This weekend I had the pleasure of attending Seattle’s annual Green Festival. I arrived at the Washington Convention Center on Sunday morning, just as the sun was coming out for the first time in what felt like ages. It was heartening to see so many people still happily shuffling through the indoor festival despite the tempting weather outdoors.
This year’s Festival was structured similarly to last year’s: plenty of vendors (everything from natural body products and all-natural pet food to Fair Trade gifts and sustainable home remodeling materials) to visit in between lectures and workshops. I saw one particularly lively area where storytellers in costumes told stories to enraptured children.
There was a strong focus on fair trade, including promotion of the World Fair Trade Day event planned for May 9th. There doesn’t seem to be an escape from the current reality that the United States is a nation completely dependent on consumerism, and yet one can still feel hope. The fair trade movement has raised awareness, little by little, in the importance of asking questions of ourselves about our purchasing habits and the repercussions of those choices. Beyond the impact made on our wallets, our continual stream of purchasing has ripple effects far beyond those to our own households.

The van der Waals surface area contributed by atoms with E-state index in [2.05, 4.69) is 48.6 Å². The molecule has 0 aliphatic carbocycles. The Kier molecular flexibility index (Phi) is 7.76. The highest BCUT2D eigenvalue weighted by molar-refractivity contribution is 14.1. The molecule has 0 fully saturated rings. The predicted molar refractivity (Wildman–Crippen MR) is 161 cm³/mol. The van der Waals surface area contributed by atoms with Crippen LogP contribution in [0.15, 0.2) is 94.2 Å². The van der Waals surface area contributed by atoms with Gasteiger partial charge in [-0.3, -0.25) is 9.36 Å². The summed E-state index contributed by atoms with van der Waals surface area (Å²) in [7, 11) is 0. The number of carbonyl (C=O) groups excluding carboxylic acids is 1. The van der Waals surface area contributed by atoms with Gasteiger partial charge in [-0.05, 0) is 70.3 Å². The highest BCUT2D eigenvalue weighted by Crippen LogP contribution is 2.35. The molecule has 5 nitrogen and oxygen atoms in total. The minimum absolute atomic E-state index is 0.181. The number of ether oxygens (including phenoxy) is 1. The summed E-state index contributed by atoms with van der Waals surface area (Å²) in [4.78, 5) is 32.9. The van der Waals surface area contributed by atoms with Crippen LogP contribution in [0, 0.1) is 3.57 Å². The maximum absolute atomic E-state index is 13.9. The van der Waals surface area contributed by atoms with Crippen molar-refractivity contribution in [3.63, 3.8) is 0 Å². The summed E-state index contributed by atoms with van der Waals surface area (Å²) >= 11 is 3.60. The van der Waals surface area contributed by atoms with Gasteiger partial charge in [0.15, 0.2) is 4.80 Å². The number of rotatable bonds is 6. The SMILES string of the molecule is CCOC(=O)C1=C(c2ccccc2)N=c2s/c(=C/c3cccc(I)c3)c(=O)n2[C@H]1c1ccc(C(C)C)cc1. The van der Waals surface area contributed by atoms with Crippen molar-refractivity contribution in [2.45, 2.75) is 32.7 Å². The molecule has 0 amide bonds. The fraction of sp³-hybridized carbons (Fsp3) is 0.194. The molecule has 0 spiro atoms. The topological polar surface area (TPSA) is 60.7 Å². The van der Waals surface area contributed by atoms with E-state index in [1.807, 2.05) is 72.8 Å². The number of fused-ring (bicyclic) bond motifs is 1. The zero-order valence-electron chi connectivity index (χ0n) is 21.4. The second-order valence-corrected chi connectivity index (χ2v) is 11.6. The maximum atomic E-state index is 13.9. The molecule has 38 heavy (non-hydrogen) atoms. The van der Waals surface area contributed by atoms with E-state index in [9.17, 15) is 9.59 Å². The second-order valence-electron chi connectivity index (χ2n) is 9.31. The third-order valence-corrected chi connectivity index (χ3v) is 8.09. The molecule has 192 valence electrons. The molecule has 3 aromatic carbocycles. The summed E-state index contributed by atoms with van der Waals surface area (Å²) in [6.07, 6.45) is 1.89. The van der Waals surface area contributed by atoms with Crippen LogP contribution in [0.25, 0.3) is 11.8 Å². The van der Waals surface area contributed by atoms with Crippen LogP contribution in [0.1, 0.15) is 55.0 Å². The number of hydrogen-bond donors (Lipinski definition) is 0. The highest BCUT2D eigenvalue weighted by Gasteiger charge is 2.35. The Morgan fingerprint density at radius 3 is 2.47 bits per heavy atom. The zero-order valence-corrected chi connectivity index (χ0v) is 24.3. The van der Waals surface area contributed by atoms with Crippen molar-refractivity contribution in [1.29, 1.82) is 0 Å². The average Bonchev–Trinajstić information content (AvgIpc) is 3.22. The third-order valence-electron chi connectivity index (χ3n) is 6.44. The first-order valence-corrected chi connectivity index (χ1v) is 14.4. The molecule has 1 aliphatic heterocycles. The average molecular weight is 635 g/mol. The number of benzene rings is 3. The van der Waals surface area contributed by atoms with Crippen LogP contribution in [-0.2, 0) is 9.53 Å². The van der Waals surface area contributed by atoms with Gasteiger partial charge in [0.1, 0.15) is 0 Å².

My most memorable experience at the Green Festival was visiting with a lovely woman named Marina who, along with her young friend Elijah, sold beautiful tatami purses made with woven grasses from the Mekong River Delta in Cambodia. Marina, a single mother with warm, open brown eyes, was an engaging storyteller who took pride in telling the story of the women who made these purses to support themselves and their families. They hand-dye the grasses with dyes made from locally harvested plants and flowers, and create each purse in a cooperative team — some dying the grass, some weaving the panels, and others sewing the purses together. I think of the hundreds of celebrities in the world walking around with designer handbags and can’t help but wonder how much good could be done by redirecting that money towards these lovely creations instead. Marina is still developing her web site, so please check in with her small business from time to time: www.seagrasspurses.com.